From Hands of Science by Linda Poore, 2003
Westminster College
Students listen to a variety of sounds, both pleasant and unpleasant, in order to
develop their own definition of noise pollution.
Students will listen to a variety of sounds and classify them as either pleasant or
Students will discuss the characteristics of sound that make them either pleasant or
Students will come up with their own definition of noise pollution.
For Each Student
Activity Sheet 8
For Each Team (2)
1 Rubber Band
For The Class
1 cassette player
1 Pleasant and Unpleasant Sounds Tape
1. Make a copy of Activity Sheet 8 for each student.
2. Arrange to have a cassette player in the classroom on the day of the activity.
The perception of sound can differ from person to person and culture to culture.
Most sounds that are considered unpleasant, however, are high in both pitch and
volume. As sound volume increases, so does the amount of sound energy
reaching the eardrum. High-volume sounds can actually damage the ear. Any
sound that is annoying, disturbing, or harmful to hearing is described as noise
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1. Have the students lightly tap a pencil on their desks, and ask them to describe the
Most students should describe the sound as quiet or rhythmic.
Have them gradually increase the strength of their tapping? Ask, What is
happening to the sound?
Students should notice that it is getting louder.
2. Write the word volume on the board, and explain to the students that they have
just increased the volume (the degree of loudness, or intensity) of the sound their
pencils make hitting the desks. Elicit that volume is the loudness or softness of a
3. Divide the class into teams of two and distribute a rubber band to each team.
Safety note: Caution students to handle the rubber band carefully to
ensure that none are “accidentally” shot across the room. Also remind
them to keep the rubber bands away from their faces.
Have one member stretch the rubber band stretch the rubber band loosely while
the other plucks it as if it were the string of a musical instrument. Have them
listen carefully to the sound it makes. Then have them stretch the rubber band a
bit tighter and pluck it again.
Ask, How does the sound change?
Students should note that the sound gets higher as the rubber band is
stretched tighter.
4. Write the word pitch on the board, and explain that the pitch of a sound refers to
how high or low the sound is. Tell students that the loose rubber band vibrates
slowly, producing a low pitch. Tightening the rubber band caused it to vibrate
more quickly, producing a higher pitch.
5. Distribute Activity Sheet 8 and tell the students that they are going to listen to
some sounds. As they listen, they are to complete the chart on the activity sheet,
first by writing down the source of any sounds they recognize, then by deciding if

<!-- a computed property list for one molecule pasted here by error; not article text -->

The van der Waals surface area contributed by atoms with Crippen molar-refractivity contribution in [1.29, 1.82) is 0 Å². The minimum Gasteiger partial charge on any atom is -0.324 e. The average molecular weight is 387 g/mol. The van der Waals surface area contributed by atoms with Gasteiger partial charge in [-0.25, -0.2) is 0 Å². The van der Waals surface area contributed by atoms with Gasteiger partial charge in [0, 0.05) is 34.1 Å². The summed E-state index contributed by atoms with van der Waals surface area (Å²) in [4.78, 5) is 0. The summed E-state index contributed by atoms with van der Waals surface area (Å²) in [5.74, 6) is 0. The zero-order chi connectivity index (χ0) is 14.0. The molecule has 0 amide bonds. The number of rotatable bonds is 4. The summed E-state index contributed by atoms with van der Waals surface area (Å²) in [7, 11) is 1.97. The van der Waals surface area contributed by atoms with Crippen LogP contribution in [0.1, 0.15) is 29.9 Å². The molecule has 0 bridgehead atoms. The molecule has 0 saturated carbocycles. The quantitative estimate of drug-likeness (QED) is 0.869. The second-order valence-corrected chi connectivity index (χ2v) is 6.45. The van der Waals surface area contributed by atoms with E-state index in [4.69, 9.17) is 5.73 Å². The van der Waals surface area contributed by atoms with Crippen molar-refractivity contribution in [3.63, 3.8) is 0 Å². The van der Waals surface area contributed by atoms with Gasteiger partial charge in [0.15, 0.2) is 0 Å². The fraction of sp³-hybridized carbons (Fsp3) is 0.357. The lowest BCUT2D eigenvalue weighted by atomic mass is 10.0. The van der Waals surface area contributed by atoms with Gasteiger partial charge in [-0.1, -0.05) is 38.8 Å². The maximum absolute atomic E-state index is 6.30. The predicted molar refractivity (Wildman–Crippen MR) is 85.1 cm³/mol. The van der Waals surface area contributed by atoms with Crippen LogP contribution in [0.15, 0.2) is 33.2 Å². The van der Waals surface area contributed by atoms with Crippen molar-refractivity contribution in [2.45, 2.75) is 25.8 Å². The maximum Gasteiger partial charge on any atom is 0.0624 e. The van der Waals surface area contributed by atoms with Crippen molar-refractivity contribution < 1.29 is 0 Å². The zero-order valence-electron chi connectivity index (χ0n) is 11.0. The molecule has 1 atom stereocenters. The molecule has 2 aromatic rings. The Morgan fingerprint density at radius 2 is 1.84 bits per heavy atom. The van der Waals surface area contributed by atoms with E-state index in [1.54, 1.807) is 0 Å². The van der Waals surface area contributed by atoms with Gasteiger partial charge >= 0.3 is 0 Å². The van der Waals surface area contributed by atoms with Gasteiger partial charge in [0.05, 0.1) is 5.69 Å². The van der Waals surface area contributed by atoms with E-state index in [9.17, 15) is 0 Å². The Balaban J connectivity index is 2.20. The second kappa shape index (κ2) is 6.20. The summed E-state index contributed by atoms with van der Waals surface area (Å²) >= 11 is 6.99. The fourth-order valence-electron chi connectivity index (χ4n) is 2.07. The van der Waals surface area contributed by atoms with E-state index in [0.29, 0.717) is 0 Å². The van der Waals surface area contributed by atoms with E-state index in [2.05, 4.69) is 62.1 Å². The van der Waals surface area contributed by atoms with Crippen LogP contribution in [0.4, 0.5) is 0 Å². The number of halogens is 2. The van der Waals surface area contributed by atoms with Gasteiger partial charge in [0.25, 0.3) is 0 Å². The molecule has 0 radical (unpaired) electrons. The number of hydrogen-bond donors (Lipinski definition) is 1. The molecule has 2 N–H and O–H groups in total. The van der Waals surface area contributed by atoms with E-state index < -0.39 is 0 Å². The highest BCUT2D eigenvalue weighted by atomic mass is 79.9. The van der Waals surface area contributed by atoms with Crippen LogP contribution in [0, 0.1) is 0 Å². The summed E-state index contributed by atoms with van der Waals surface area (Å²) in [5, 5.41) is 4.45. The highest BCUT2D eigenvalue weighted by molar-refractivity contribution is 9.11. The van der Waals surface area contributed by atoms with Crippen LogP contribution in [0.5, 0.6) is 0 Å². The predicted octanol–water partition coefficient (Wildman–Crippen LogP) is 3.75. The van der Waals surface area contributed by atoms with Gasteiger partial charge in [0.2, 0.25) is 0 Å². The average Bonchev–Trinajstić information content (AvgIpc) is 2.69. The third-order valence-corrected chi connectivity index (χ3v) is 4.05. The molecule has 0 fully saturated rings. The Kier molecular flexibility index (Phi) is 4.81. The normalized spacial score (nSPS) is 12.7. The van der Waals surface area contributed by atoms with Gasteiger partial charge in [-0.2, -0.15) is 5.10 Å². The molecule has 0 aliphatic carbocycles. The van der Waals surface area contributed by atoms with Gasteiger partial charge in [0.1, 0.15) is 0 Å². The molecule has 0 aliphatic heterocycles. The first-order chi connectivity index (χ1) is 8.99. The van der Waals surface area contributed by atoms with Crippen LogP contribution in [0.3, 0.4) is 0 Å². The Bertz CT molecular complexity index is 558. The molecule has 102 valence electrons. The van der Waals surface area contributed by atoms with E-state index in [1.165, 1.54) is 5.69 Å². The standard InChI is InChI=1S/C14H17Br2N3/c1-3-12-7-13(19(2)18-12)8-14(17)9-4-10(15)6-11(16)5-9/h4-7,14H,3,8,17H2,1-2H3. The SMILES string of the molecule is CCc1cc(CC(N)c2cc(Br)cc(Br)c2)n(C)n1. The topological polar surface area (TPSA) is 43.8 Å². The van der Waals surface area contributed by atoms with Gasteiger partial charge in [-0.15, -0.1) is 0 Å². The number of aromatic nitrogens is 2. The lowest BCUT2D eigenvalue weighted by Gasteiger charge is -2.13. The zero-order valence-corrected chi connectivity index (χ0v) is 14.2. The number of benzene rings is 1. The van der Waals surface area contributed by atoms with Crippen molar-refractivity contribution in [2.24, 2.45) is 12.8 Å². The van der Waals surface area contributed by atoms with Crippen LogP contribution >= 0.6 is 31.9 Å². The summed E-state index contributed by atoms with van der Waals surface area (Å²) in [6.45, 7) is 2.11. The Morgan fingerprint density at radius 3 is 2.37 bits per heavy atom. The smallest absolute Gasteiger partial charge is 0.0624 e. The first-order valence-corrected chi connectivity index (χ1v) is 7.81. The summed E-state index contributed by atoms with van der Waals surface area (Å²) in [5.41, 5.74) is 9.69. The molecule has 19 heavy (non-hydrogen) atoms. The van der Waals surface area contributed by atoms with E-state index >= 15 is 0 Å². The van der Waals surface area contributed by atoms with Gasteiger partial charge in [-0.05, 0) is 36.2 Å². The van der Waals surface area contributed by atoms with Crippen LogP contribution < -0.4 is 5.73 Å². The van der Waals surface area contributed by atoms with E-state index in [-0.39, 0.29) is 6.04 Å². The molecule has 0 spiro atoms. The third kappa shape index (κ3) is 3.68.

each sound has a high or low intensity and a high or low pitch. Finally, they are
to decide for themselves if the sound is pleasant or unpleasant. Remind them that
a sound that one person finds pleasant may be unpleasant to someone else.
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6. While students are listening to the tape, draw a simplified version of the chart on
Activity Sheet 8 on the board. Include only first, fifth and sixth columns. When
the students have finished listening to the tape and have completed the chart on
the activity sheet, ask for a show of hands to the following questions: How many
of you found sound number 1 to be pleasant? How many found sound
number 2 to unpleasant?
Responses may vary from one student to the next.
Record the totals on the board. Repeat this exercise for all twenty sounds.
Have students examine the chart and identify those sounds which most or all of
the class agreed were pleasant, and those which most or all of the class agreed
were unpleasant. Ask, What were the characteristics of the sounds that you
classified as pleasant? as unpleasant?
Most students will say that the pleasant sounds were soft or did not
interrupt their conversations or train of thought, and that unpleasant
sounds were loud, startling, or made them feel uncomfortable in some
Have volunteers come to the board and write an L next to those sounds that were
low in pitch and intensity. Ask, Do you see a relationship between the pitch
and intensity of a sound and the pleasantness or unpleasantness of that
Students should see that sounds that were low in pitch and intensity were
most often classified as pleasant. Sounds that were high in pitch and
intensity were most often classified as unpleasant.
Ask, What other characteristics of sounds make them pleasant or
Students will probably suggest the words rhythmic and soothing to
describe a pleasant sound, and shrill or grating to describe a sound that is
unpleasant. Others may mention that unpleasant sounds “hurt” their
7. Divide the class into small discussion groups and have them develop a definition
of pleasant and unpleasant sounds. Invite the groups to share these definitions
with the class.
Some teams may simply define a peasant sound as one they enjoy listening
to and an unpleasant sound as one that makes them feel uncomfortable.
Write noise pollution on the board and ask groups to draw on their definitions of
pleasant and unpleasant sounds to help you define the term.
Help students understand that noise pollution can be any sound in the
environment that is annoying, distracting, or that damages hearing.
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